What I’m about to describe is an interaction. Not a confrontation or an incident.

Last year, on vacation with the family at a resort in Florida, I was excited to get in the water after having taken months of swimming lessons. Even though it didn’t require any skills I was stoked to be able to comfortably hop into the lazy river with the whole squad. Making up for lost time in terms of water + recreation. I mean, now that I actually own rash guards and swimming trunks.

Good times. You have to have a wrist band to be in the lazy river section with the cabanas, hammocks, and everything, and you have to have a certain color wristband in order to chill in a reserved section. Since my mom is all about the timeshare quality of life perks, that’s where we were.

But something happened that bothered me and still sticks in my craw.

While we were floating and chilling and relaxing, a little European American boy wading through that part of the lazy river, approached my sister. He was no more than ten or eleven years old, if that.

He said, “Excuse me. You have to have a wristband to be in here.”

Okay, pause. What? What are you doing, kid? At ease. Just enjoy your vacation.  Be safe, watch out for alligators, apply sunscreen regularly and enjoy the Sunshine State, buddy.

Reflexively, we both responded, “We have wristbands.”

Pointing to his wristband, he said, “You have to have a yellow wristband.”

My sister said, “Our wristbands are blue.”

He thought about it for a second and then he waded off to join his family, I guess.

When I told my other sister about it later, she just looked at me like, “Bless his heart,” because our wristbands happened to be more exclusive (if you’re into that sort of thing) than his.

It bothered me. For one, this little colonizer was trying to eject my sister, my family, out of the pool. What, in his mind, gave him, a prepubescent child, the confidence and the sense of empowerment to approach at least two adults to say, “You don’t belong in here”?

Look. I don’t like it when people try to get over either, if that’s what it was about. Plus, that kid is just a kid and has plenty of learning from mistakes to do, as do we all. But damn. The audacity.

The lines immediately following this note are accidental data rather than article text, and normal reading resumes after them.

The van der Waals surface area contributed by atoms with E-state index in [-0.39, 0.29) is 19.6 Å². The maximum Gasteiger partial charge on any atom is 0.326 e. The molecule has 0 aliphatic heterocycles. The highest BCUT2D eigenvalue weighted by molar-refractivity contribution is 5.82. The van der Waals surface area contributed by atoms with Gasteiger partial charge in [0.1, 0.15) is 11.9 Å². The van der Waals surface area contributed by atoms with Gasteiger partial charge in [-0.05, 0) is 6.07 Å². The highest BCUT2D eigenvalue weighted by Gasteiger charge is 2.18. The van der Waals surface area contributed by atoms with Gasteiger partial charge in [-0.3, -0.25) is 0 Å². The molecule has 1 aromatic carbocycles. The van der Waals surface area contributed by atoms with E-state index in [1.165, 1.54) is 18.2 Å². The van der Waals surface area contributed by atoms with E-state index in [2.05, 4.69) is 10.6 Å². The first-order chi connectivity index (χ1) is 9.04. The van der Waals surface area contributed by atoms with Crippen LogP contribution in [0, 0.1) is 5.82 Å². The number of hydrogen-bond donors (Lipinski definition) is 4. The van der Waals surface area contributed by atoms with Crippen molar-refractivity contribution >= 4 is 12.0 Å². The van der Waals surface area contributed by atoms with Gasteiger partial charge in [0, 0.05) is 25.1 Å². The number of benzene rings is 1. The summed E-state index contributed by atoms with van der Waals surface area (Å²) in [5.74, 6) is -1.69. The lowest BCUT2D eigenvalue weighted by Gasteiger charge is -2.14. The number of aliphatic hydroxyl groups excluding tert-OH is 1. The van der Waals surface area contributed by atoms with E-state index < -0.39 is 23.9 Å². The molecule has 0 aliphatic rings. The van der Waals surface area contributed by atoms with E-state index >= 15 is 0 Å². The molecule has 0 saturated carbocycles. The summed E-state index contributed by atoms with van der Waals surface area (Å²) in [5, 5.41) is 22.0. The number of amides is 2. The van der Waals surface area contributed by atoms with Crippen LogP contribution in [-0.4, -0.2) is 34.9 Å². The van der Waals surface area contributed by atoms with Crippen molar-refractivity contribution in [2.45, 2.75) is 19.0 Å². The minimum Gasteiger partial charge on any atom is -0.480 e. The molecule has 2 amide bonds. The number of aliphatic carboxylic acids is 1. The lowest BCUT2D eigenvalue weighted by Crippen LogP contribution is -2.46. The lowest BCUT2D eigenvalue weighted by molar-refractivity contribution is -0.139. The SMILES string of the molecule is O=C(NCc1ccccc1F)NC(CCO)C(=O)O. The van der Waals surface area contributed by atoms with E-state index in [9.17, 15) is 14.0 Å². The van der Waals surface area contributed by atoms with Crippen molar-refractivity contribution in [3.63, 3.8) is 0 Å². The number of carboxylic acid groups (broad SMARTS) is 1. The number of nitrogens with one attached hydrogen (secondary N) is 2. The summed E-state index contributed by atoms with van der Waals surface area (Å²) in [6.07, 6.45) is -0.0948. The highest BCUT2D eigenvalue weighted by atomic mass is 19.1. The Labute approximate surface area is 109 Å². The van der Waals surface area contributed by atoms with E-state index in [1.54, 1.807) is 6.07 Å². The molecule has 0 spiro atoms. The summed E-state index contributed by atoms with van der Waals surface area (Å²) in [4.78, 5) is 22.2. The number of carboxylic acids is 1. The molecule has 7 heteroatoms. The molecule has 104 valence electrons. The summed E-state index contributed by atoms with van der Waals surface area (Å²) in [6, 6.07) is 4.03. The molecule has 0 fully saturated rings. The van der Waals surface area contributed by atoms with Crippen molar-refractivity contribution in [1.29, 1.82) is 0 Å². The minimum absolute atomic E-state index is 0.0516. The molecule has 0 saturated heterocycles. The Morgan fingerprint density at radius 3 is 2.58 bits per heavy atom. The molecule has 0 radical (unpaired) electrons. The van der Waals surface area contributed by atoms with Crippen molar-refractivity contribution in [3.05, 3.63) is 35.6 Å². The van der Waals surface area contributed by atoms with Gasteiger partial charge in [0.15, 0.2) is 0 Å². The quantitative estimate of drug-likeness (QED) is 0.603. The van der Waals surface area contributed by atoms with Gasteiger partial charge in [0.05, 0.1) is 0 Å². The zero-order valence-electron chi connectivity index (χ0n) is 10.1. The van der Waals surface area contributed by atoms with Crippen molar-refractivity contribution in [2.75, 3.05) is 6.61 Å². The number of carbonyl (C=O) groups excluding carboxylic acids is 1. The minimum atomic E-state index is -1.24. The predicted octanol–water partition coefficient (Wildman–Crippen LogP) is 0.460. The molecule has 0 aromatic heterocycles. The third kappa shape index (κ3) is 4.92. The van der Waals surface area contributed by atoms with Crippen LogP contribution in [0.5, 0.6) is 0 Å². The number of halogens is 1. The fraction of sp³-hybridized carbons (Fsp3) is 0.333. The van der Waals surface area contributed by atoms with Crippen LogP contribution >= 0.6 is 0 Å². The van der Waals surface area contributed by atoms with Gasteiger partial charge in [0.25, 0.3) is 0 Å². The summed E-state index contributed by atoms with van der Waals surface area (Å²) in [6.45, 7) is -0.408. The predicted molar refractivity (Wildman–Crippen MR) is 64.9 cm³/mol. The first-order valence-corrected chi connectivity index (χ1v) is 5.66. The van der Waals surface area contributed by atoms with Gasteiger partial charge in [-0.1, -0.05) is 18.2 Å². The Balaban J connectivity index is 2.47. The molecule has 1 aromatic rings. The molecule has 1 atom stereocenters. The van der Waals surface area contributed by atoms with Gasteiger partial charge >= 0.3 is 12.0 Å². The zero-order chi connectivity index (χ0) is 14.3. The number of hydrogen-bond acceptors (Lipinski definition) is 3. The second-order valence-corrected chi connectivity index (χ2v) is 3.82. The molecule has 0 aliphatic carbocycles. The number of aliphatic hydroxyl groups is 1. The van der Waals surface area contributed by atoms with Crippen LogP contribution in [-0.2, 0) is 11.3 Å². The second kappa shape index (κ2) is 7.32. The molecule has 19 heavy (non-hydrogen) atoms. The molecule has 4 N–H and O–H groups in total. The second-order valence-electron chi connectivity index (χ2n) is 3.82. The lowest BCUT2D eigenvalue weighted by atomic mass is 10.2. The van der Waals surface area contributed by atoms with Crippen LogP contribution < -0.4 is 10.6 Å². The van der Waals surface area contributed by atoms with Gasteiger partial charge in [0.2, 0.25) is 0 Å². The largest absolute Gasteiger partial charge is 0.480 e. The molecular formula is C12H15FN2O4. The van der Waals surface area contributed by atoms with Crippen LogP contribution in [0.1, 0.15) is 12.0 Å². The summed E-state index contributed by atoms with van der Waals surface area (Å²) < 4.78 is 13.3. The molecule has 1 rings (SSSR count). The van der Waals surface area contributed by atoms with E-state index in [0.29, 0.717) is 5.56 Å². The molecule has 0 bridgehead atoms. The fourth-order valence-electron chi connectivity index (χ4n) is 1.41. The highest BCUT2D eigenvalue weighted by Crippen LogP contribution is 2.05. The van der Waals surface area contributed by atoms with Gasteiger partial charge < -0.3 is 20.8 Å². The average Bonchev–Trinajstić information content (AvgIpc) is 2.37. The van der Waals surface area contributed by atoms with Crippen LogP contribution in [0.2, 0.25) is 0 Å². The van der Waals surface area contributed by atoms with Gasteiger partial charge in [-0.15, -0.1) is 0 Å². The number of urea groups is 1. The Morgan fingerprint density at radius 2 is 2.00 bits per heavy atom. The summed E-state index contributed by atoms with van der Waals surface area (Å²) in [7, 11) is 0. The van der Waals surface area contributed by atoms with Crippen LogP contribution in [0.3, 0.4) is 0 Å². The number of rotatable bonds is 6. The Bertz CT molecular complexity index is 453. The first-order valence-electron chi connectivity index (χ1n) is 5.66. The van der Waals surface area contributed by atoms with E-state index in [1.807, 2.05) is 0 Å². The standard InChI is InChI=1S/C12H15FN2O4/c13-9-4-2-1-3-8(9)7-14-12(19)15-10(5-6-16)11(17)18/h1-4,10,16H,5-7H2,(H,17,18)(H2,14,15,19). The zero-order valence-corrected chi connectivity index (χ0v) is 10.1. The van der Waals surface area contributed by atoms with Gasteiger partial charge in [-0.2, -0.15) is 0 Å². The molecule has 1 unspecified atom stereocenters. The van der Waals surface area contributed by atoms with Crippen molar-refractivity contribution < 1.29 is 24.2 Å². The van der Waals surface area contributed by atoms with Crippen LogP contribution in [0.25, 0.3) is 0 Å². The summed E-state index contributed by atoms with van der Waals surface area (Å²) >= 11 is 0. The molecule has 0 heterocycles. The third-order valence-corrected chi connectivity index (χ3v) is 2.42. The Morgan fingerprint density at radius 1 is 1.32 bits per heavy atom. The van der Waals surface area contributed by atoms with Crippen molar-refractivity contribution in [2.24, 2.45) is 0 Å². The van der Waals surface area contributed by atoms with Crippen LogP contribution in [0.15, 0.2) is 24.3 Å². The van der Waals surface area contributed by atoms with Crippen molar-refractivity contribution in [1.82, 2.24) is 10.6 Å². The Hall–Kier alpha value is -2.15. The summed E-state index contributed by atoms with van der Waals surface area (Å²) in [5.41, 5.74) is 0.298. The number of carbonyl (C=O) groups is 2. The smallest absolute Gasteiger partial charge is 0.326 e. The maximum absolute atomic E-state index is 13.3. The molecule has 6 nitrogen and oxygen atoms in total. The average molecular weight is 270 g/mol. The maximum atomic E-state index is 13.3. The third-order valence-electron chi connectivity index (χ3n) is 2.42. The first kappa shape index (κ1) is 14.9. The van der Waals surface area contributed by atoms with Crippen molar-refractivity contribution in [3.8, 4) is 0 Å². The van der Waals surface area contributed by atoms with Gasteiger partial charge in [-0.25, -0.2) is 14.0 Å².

It was a small interaction. The littlest “show me your papers” of all. It rubbed me the wrong way and raised a lot of questions. I suppose it could have been an intentionally constructive teachable moment if my mind was in the right place, but I was already thrown at that point.

I HATE having to justify my existence and/or presence just because. I’m a fairly chill dude but if you want to piss me off, that’s an effective way to do it.

These stories mentally tally up, and I won’t be blogging a digest of every incident, but here’s the latest.


These incidents are happening regularly. Well, they’re also being video recorded and reported regularly now. I don’t think it’s anything new but — I wonder. Inside social bubbles that I’m not privy to, are people having lively discussions about when to call authorities (and I’m obviously not talking about actual crime, crimes in progress, or imminent felonies)? Early and often? Call 911 first, ask questions later?

It’s depressing to see bigoted outbursts thinly veiled in “pariotism”.

It’s exhausting to see people attempting to use law enforcement as a bludgeon to enforce pettiness.

It’s dehumanizing to have to be the one to swallow your dignity even when you’re in the right.

Come on, America. Be best.

The word of the day is de-escalate.

Leave a Reply

Fill in your details below or click an icon to log in:

WordPress.com Logo

You are commenting using your WordPress.com account. Log Out /  Change )

Google photo

You are commenting using your Google account. Log Out /  Change )

Twitter picture

You are commenting using your Twitter account. Log Out /  Change )

Facebook photo

You are commenting using your Facebook account. Log Out /  Change )

Connecting to %s